Second, and perhaps more distressingly, there is the wider problem of increasing partisan acrimony and ideological insularity. People on both the left and the right are both unwilling to seriously entertain opposing views and frighteningly eager to disparage contrasting perspectives. This is a problem that exists on both ends of the political spectrum, but in the candidacy of Donald Trump we have what amounts to a natural experiment definitively proving that it has driven the political right completely – and, perhaps, irreparably – off the rails. The conservative media echo chamber has done such a good job of vilifying the political left and spreading a baseless, parasitic white-Christian victimhood narrative that some Americans are willing to fall in step behind an obvious political disaster in order to best their political and ideological opponents. We’ll only know if this is true of the political left when the Democrats nominate someone like Flavor Flav or Kim Kardashian to run against someone like Bobby Jindal or Mike Huckabee – that is, someone abjectly unqualified against someone deeply problematic.
This means that after a few million American heroes do the mature, responsible business of electing Hillary Clinton in order to defeat Donald Trump, there will still be plenty of work to be done. In 1972 George McGovern’s presidential ambitions were obliterated, losing the election with only 37.5% of the popular vote and 17 electoral college votes. McGovern was a reasonable candidate running against an incumbent Richard Nixon (who would be impeached and ultimately resign just two years later). Jimmy Carter lost his second term to Ronald Reagan, winning only six states, despite being a perfectly ethical, intelligent, sane human being. Donald Trump – a puerile, impulsive, pathological liar and conspiracy theorist with virtually no foresight and a repeatedly self-expressed disregard for the rule of law – stands to win something like 40% of the popular vote and at least 35% of the electoral college. This fact alone stands in glaring testament to the fact that our political system is in need of serious repairs.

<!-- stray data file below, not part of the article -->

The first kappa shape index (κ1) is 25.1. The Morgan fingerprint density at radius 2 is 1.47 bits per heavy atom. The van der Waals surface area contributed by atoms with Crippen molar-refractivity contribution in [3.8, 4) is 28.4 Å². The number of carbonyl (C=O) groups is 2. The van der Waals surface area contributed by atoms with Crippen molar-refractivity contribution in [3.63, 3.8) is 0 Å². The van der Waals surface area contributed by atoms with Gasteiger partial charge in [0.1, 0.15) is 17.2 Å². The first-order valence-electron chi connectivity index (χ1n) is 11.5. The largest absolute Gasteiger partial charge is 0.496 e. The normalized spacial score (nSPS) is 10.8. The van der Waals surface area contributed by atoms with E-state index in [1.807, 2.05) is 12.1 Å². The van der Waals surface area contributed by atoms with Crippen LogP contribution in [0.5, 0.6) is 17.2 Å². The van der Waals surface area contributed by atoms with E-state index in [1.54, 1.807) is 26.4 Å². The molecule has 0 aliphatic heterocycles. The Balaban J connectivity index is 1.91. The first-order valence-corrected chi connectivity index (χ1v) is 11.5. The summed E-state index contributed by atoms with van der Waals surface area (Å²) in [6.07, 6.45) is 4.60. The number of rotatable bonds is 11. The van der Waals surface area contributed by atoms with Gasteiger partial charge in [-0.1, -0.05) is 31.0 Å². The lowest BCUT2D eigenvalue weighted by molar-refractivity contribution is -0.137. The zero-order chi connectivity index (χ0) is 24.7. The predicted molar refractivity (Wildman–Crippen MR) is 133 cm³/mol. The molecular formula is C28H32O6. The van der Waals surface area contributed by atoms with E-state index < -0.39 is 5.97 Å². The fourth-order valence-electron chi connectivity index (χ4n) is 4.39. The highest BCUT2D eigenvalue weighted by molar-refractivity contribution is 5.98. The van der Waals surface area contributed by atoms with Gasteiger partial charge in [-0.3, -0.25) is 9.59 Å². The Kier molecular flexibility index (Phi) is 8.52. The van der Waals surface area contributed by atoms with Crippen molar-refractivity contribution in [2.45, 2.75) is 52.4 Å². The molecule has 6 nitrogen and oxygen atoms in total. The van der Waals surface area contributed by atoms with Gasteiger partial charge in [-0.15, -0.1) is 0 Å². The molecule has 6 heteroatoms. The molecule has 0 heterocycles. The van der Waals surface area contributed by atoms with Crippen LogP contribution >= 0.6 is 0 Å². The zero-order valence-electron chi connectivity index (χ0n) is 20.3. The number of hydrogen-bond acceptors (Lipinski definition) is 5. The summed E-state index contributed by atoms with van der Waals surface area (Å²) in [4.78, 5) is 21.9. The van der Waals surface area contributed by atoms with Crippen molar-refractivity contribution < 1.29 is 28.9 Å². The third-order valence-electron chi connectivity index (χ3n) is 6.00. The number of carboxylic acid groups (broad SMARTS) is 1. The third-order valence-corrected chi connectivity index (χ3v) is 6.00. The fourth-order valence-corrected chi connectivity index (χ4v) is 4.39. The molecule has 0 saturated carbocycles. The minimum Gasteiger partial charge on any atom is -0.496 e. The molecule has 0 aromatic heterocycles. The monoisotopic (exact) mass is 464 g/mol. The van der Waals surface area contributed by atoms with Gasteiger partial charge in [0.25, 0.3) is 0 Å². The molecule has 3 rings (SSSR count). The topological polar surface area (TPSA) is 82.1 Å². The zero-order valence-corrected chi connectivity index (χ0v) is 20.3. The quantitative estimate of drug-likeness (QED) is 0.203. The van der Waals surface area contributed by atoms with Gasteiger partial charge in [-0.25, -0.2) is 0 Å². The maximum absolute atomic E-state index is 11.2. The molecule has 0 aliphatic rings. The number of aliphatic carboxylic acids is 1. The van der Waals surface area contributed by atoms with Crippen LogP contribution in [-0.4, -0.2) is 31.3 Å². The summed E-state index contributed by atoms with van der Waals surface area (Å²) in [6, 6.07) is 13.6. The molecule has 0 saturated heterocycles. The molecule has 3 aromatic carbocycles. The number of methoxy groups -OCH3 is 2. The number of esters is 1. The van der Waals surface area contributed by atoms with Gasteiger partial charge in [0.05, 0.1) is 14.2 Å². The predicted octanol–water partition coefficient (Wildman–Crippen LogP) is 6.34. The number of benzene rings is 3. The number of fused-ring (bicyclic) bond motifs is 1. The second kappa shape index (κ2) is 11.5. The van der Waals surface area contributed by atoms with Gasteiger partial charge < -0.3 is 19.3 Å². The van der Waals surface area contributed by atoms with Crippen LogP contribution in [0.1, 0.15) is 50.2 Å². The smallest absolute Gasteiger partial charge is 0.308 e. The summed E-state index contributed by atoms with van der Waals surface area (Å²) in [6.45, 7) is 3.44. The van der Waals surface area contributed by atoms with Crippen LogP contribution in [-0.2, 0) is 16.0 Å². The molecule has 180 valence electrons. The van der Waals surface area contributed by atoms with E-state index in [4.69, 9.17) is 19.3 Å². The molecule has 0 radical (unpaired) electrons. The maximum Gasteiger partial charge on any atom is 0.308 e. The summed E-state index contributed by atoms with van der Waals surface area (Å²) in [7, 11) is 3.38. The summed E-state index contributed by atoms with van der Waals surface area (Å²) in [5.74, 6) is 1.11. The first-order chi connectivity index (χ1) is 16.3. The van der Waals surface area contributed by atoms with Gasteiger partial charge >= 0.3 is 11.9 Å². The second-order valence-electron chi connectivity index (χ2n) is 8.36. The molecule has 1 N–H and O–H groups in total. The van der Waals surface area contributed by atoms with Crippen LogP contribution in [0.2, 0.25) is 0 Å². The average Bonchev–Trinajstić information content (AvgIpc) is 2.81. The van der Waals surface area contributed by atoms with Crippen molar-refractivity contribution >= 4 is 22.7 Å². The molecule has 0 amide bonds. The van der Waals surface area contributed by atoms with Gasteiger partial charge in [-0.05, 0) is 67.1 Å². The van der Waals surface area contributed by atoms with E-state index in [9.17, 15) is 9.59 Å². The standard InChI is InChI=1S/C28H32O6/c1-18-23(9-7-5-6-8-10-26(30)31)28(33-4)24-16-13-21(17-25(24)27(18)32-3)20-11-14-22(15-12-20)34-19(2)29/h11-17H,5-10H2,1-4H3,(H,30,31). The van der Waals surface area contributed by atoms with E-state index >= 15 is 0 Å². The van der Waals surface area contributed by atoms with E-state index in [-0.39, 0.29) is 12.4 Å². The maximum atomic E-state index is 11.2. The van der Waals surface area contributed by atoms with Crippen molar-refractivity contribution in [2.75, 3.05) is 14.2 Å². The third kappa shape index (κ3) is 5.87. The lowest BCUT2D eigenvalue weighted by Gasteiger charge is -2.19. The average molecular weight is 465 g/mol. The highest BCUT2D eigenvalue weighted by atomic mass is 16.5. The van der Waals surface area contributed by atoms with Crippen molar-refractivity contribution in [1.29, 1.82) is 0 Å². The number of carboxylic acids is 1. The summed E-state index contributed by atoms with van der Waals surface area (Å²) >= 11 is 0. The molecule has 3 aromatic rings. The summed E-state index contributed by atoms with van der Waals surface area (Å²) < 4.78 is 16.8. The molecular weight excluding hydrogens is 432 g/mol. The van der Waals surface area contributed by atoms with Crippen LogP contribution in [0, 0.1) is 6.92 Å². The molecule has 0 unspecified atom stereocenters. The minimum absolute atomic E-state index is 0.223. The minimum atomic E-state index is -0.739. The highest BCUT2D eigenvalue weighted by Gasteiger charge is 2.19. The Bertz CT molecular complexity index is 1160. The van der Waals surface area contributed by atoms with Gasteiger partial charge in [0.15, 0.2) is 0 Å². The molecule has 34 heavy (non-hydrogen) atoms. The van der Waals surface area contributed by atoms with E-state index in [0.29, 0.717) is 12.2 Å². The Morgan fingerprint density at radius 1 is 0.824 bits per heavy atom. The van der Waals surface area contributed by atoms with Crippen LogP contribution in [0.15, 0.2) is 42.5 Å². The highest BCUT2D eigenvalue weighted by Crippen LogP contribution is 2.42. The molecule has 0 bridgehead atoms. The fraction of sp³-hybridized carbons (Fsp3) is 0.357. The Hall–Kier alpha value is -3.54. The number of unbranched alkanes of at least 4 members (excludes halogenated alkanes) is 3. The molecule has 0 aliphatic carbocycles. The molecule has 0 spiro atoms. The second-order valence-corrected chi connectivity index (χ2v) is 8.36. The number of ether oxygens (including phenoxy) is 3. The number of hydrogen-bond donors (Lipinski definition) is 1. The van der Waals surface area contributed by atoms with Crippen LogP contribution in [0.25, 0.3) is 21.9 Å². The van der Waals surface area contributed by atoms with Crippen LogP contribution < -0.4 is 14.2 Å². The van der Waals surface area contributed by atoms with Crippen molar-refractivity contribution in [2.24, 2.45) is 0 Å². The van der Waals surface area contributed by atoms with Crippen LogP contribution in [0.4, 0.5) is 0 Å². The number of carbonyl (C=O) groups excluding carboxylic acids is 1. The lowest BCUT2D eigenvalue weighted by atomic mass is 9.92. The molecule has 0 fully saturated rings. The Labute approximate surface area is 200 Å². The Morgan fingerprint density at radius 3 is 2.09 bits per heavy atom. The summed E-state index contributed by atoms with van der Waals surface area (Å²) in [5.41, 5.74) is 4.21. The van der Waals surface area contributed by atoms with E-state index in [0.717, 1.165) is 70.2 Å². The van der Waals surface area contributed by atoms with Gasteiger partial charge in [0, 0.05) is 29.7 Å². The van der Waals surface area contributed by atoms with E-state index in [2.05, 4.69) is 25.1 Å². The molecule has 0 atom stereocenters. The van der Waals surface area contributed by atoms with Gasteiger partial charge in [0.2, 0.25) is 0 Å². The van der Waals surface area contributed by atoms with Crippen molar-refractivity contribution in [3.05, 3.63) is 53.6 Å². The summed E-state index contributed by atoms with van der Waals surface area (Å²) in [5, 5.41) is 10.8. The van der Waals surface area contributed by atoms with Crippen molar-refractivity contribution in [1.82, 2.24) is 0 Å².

There’s nothing to be done about the plebeian rabble who actually think Trump makes sense. Anyone who listens to what Trump has to say and actively cheers his candidacy is, for all intents and purposes, a lost cause. Our only hope is that their children and grandchildren turn out slightly less ignorant and intolerant than they are, allowing the slow march of progress to move another few inches forward.
Going forward, there needs to be an urgent program of national soul-searching, the focus of which must be on discovering and eradicating vectors of tribalism and ideological intransigence. We need to find out how we got to a place where people who aren’t racists, xenophobes, or struggling to find their way in a complex world with the cognitive faculties of a sea cucumber are willing to vote for a signally unqualified maniac in order to prevent a flawed – but capable – candidate from winning. They’re willing to trade a potentially bad president for what could very well be our last president. And that, no doubt, is a disturbing symptom of some kind of national lunacy. We’ve had bad presidents before. Hopefully it’ll be a long while before we have our last one.